How to keep the cost of chicken feed down... and some ideas for other animals.

 I keep chickens, ducks, bantams, sheep, cows, a goat, a dog and a parrot.  So far!   Last week I added ten new chickens to the mix because I want to be sure that as my hens get older I have younger ones coming on.  I want to ensure I have plenty of eggs at all times.  I love keeping chickens but I also know I have protein to feed my family and eggs to gift or barter.    So this is important to me. 

There are lots of ways to feed chickens pretty inexpensively.  As prices of all animal feeds seem to be going up I wanted to write about what we can do to keep these costs down.    Animal diets can be a bit of an area of argument so I am writing what I do and if there is anything that can help you I will be pleased. 

Also we all live in different places with varying rules and regulations etc.  I just want to encourage you do do what you can where you are.  I know not everyone can do some of these things.   That said if you have a little space and you want to increase your food security chickens are a great way to do it!   

So here goes...

The most basic chicken food supplements will come from your kitchen.  Every peel, scrap and leftover is potential nourishment for your chickens.   And they love it.  They will go for scraps every time given the choice over grain and leftovers!   Chickens love protein.  Out in the open they love bugs so your protein scraps are their idea of wonderful!  I keep a little bucket in the kitchen and everything goes in there and really nothing is wasted.

In the garden I usually grow a couple of extra rows of silverbeet or spinach especially for the chooks.  Each day I pick some leaves and add them to the feed.  While I am there I watch for weeds as they will go to the chooks too.   Anything going to seed is great too.  (After I have saved some seeds!) 

I have space so I free range some of my chickens during the day.  We have foxes so I am very careful about this and lock them up at 4 pm.  Our dog hates foxes so she is on the job!   Free ranging is the easiest way to save a lot on food.  I will work on about half a cup of grain or layers pellets per chicken per day if they are free to find their own food.   They have grass and bugs and they have a great time spending the day scratching around.  These chickens get some scraps too.   These will include all of the spent veggies at the end of summer, the weeds, grass clippings etc.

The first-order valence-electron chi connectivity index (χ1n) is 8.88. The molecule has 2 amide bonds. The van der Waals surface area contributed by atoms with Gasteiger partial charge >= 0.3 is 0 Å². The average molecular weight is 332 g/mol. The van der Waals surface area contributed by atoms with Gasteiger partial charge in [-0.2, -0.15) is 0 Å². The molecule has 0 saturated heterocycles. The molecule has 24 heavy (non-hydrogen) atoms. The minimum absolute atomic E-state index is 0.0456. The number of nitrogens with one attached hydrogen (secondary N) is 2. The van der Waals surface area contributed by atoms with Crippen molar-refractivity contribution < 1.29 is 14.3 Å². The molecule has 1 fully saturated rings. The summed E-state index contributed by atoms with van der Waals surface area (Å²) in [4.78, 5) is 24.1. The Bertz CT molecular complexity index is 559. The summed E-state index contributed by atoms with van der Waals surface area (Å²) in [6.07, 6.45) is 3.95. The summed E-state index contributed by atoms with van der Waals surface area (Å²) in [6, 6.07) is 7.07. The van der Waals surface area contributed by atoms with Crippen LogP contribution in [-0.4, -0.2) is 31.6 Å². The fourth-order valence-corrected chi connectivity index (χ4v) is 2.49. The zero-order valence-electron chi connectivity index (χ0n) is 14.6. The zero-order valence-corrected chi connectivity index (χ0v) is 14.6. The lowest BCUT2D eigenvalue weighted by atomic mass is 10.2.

I keep scissors, plastic bags and baskets in my car.  Because I live in the country I often come home with all kinds of things I have found and picked on the side of the road.  Apples for the cows, thistles for the chickens.   I am completely unashamed about chicken keeping.  If I was at someones house and they had thistles in their garden I would ask if I could take that home for my chooks!  

A trip to the beach means I will take a bucket and get some shell grit.  This is very good.  

Another idea is to have a moving chicken house/chicken tractor that you shift daily.  I am working on this one.   This works well when you have just a few chooks and a smaller coop to move around.  But each day some of their food will be the grass in that spot. 

Mum keeps a container in her kitchen for either Chloe's chooks or mine.   I would ask anyone near by, family or friend, to be saving their scraps.  A bit of a barter system can work well here.  A dream come true scenario would be having friends with a cafe, restaurant or green grocer!  In that case you would be set! 

If you or a family member work somewhere with others there are bound to be food scraps.  I would arrive with a lidded bucket and label it chicken scraps.  Most people these days are quite into the idea of reducing waste.  I boldly ask.  I am game!  I don't care if people think I'm a crazy chicken lady.  I hate waste,  it just seems dumb to me.